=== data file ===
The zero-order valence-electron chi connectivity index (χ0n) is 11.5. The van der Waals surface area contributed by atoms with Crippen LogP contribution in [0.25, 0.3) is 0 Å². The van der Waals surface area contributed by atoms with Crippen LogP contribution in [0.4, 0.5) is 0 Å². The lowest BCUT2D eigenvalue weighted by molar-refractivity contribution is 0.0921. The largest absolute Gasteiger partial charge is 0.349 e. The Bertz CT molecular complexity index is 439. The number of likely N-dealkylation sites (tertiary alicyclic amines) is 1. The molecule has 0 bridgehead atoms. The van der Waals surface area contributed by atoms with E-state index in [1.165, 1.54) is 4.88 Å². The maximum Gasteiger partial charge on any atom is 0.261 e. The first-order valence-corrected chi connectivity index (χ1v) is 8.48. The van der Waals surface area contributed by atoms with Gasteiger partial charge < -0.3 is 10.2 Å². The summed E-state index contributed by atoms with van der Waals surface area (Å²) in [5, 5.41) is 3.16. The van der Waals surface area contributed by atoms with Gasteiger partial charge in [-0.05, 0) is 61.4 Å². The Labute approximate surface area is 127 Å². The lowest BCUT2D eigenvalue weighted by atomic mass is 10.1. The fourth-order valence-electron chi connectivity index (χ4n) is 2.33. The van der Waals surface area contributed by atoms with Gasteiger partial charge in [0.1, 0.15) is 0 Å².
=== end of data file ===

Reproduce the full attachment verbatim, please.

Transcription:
The zero-order valence-electron chi connectivity index (χ0n) is 11.5. The van der Waals surface area contributed by atoms with Crippen LogP contribution in [0.25, 0.3) is 0 Å². The van der Waals surface area contributed by atoms with Crippen LogP contribution in [0.4, 0.5) is 0 Å². The lowest BCUT2D eigenvalue weighted by molar-refractivity contribution is 0.0921. The largest absolute Gasteiger partial charge is 0.349 e. The Bertz CT molecular complexity index is 439. The number of likely N-dealkylation sites (tertiary alicyclic amines) is 1. The molecule has 0 bridgehead atoms. The van der Waals surface area contributed by atoms with E-state index in [1.165, 1.54) is 4.88 Å². The maximum Gasteiger partial charge on any atom is 0.261 e. The first-order valence-corrected chi connectivity index (χ1v) is 8.48. The van der Waals surface area contributed by atoms with Gasteiger partial charge < -0.3 is 10.2 Å². The summed E-state index contributed by atoms with van der Waals surface area (Å²) in [5, 5.41) is 3.16. The van der Waals surface area contributed by atoms with Gasteiger partial charge in [-0.05, 0) is 61.4 Å². The Labute approximate surface area is 127 Å². The lowest BCUT2D eigenvalue weighted by atomic mass is 10.1. The fourth-order valence-electron chi connectivity index (χ4n) is 2.33. The van der Waals surface area contributed by atoms with Gasteiger partial charge in [0.1, 0.15) is 0 Å².